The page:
As a Millennial and part of the tech generation, I grew up around computers. I can’t remember much of a time before the Internet. Computers were ever-present by the time I reached middle school. When I was in fourth grade, I learned HTML and began writing code by hand – a geek of the highest order.
In elementary school, my parents bought their first computer. I was glued to the magic of the mouse, keyboard, and screen working together in a confluence of beautiful technology. These integrated zeros and ones seemed to dance before me, and it wasn’t long before I started making money from it all.
Today, I have a secret to share with you all: in high school, I had a gambling problem. In 2004, I started playing poker with my friends. It started out pretty casual and fun; lighthearted, even. Large groups of people would coalesce at one person’s house every couple weeks, and a doable $5 buy-in would be advertised. Texts and phone calls would be sent out, and the get-togethers were great.
The buy-ins (the amount to play in tournament-style texas hold ’em poker) grew, too. What was $5 soon became $10, $20, and there were even re-buys (to buy back in for extra if you had lost once) at another $20. The shared prizes were amounting to hundreds and hundreds of dollars. If you won, you could easily walk away with an extra $100-200+ in your pockets. The infusion of funds was electrifying. I was hooked and loving it.
Some people were inspired by the statistical underpinnings. Behind it all, poker between friends was a stats-based game of skill and chance. But if you mastered the art of stats, your chances became stronger. Poker wasn’t pure gambling, as the same winners would be on the leaderboard week-to-week. They were doing something right.
The mathematics never appealed to me; instead, I loved the interpersonal dynamics – the play, candor, and fight between personalities at the table. Give me 8 other opponents, and I believed strongly that I could understand their style, bets, and choices. This was exciting and enticing. Unfortunately, at the end of every tournament, the game would be done for a couple weeks. I’d have to put my earnings and love for poker on hold.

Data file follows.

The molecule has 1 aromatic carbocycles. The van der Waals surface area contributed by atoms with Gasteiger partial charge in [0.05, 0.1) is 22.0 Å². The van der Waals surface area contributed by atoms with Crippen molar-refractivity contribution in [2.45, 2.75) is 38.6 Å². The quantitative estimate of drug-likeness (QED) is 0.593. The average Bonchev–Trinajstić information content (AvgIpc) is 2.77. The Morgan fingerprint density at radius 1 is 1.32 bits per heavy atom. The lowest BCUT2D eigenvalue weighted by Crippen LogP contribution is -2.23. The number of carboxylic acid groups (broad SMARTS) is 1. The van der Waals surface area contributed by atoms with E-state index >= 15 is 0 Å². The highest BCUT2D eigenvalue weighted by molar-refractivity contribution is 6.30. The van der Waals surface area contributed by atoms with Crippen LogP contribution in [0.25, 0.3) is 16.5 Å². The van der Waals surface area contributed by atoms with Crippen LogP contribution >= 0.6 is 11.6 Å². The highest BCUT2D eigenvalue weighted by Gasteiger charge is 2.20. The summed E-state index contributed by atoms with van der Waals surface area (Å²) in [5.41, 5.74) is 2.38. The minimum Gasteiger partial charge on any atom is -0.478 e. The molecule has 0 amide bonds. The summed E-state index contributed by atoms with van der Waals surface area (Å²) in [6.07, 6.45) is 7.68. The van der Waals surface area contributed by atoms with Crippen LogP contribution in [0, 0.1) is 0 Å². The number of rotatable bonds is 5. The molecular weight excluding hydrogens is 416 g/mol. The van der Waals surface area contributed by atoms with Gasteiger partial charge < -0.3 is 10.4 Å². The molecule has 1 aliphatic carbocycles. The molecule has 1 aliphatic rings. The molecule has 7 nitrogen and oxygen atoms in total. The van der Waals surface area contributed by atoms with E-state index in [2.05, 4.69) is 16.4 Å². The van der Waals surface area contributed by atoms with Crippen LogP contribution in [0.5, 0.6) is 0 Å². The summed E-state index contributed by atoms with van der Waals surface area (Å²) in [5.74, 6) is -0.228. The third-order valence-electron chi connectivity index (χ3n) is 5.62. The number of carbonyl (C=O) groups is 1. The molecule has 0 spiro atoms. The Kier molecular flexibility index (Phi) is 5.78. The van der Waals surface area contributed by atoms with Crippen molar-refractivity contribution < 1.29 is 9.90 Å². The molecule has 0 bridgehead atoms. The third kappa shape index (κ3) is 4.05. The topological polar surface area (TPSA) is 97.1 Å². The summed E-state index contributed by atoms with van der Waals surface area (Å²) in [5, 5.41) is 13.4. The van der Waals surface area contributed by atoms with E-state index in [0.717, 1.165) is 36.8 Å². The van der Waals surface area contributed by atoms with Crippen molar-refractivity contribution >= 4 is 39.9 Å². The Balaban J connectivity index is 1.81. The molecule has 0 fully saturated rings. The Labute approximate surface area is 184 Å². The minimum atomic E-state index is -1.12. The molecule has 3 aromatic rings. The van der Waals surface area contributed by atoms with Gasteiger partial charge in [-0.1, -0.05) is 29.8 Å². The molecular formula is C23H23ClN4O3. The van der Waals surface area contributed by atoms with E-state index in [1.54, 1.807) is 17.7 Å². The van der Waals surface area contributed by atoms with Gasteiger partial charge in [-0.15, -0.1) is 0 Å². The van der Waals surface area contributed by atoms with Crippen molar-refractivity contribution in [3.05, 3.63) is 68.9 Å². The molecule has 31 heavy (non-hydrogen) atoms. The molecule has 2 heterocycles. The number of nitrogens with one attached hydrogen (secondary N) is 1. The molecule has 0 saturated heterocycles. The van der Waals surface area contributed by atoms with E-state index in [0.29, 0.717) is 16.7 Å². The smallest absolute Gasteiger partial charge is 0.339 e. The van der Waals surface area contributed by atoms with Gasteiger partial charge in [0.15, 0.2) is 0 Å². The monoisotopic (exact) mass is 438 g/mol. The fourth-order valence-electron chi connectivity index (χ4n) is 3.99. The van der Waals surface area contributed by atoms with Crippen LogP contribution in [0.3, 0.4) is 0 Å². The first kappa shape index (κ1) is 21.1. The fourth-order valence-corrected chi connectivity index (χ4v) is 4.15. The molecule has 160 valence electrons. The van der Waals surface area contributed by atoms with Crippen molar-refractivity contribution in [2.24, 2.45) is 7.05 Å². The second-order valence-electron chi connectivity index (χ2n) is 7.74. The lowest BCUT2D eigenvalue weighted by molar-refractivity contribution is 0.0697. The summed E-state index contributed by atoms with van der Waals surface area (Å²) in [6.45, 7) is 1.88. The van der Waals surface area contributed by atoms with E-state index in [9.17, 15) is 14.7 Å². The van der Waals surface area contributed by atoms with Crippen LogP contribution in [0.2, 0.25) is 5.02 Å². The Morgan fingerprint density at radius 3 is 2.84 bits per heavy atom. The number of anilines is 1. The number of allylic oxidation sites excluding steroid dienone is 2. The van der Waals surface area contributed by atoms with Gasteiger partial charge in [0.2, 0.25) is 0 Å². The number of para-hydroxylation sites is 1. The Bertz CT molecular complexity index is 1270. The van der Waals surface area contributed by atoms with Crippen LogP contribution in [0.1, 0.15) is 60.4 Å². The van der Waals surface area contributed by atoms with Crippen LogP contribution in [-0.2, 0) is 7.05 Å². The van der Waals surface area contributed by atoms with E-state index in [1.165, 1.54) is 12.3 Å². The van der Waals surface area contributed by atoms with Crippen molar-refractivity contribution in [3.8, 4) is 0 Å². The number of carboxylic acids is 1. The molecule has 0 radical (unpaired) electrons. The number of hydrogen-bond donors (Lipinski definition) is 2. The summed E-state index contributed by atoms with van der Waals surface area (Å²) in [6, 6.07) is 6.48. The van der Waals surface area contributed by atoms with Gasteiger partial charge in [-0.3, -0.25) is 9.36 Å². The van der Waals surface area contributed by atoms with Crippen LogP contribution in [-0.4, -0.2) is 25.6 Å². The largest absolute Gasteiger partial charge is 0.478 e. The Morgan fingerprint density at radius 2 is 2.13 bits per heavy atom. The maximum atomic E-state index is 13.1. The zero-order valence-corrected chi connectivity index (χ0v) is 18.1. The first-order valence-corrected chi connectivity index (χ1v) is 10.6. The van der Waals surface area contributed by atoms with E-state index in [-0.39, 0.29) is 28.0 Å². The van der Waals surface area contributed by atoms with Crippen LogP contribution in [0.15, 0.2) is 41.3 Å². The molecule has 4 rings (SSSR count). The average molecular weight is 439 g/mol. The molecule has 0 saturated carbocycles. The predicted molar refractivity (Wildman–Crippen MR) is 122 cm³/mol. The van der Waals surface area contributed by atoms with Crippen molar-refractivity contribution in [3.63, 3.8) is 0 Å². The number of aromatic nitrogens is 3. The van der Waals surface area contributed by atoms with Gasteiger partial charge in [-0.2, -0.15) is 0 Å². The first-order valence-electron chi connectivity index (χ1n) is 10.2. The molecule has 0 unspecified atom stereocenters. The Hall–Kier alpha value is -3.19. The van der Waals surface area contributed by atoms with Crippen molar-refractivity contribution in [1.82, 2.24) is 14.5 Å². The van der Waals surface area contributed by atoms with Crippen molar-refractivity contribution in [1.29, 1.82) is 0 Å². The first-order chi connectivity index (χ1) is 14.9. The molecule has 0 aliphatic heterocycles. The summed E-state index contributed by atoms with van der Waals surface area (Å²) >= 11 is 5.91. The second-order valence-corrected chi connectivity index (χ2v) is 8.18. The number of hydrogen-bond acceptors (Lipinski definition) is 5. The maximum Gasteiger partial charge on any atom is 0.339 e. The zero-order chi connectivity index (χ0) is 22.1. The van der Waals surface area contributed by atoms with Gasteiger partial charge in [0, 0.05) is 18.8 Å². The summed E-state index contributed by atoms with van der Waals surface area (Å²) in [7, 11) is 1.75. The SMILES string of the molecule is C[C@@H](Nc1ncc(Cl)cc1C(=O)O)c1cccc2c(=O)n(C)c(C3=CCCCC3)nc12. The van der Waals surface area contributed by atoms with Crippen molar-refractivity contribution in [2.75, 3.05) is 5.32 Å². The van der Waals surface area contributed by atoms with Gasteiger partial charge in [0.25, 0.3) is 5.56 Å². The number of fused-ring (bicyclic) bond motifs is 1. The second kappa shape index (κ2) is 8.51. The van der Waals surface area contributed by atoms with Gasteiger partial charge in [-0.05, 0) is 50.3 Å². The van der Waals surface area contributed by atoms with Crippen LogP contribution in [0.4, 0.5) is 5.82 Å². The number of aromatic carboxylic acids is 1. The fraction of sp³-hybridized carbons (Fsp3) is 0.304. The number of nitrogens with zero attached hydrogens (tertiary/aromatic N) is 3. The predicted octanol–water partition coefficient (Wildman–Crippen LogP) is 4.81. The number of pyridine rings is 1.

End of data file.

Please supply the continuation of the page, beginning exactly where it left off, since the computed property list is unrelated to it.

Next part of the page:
I was looking to fill that gap, and that’s when I found online poker. The world of online poker is complicated to explain in the space and time I have today. Basically, the in-person life I was experiencing every couple weeks could happen every day – at any time. There were hundreds of thousands of players worldwide. Money was flowing – some would say overflowing. A growing mass of amateurs were joining, dropping $100, $200, $1,000 into online accounts. Frankly, they were suckers and I was ready to take advantage of their inexperience.
In 2005-2006, I was playing regularly online through two websites. I entered a couple tournaments and made nearly $2,000 in a couple weeks. When I played “cash games” (no buy-in and not in a tournament style), I was averaging anywhere from $7-10 per hour. Mind you, I was a sophomore/junior in high school, and this kind of money was astronomical to me.
Unfortunately, I had one major problem: I couldn’t stop. The money was so powerful and my earnings were ridiculously lucrative. I lost respect for money, and that’s where things got troublesome.
I was only 16 years old, had made thousands of dollars off of poker, and I was getting bored. Better said, I wanted to raise the stakes and make more money. $2,000 here and there was no longer enough – I wanted the $50,000 prizes and $50 an hour average pay. Amidst this mix of greed and boredom was a toxic combination. I started playing one-on-one (colloquially: “heads-up”) for hundreds of dollars at a time.
The numbers didn’t really mean anything, and it all began to feel pretty surreal. Once, I continually bet $100 against someone – over and over again – until I lost about $400. My heart was racing. I didn’t know whether to laugh or cry. Within seconds, I had lost hundreds, and all without care. I had been gambling for entertainment, and this was never the intention.
Off and on, I struggled to stop or curtail it – a telltale sign of addiction. The rush was calling and I itched to play more – in time and money. As my winnings disappeared, I saw my savings account go back down to near-zero. In addiction parlance, I had hit rock bottom, and began selling off dvds, books, and anything I could get my hands on to keep funding the rush. When I ran out of that, I used credit cards. When I ran out of that, I realized I had lost everything.
I’m about 5-6 years “sober” from poker/gambling problem. I haven’t touched a deck of cards to teach or play texas hold ’em. I blocked and closed all online accounts. Like all dependencies, I know this itch is eager to get back out there and play another hand. Instead, I’m writing this article and saving my precious pennies. Now, my life is changing and it has nothing to do with the cards I’ve been dealt.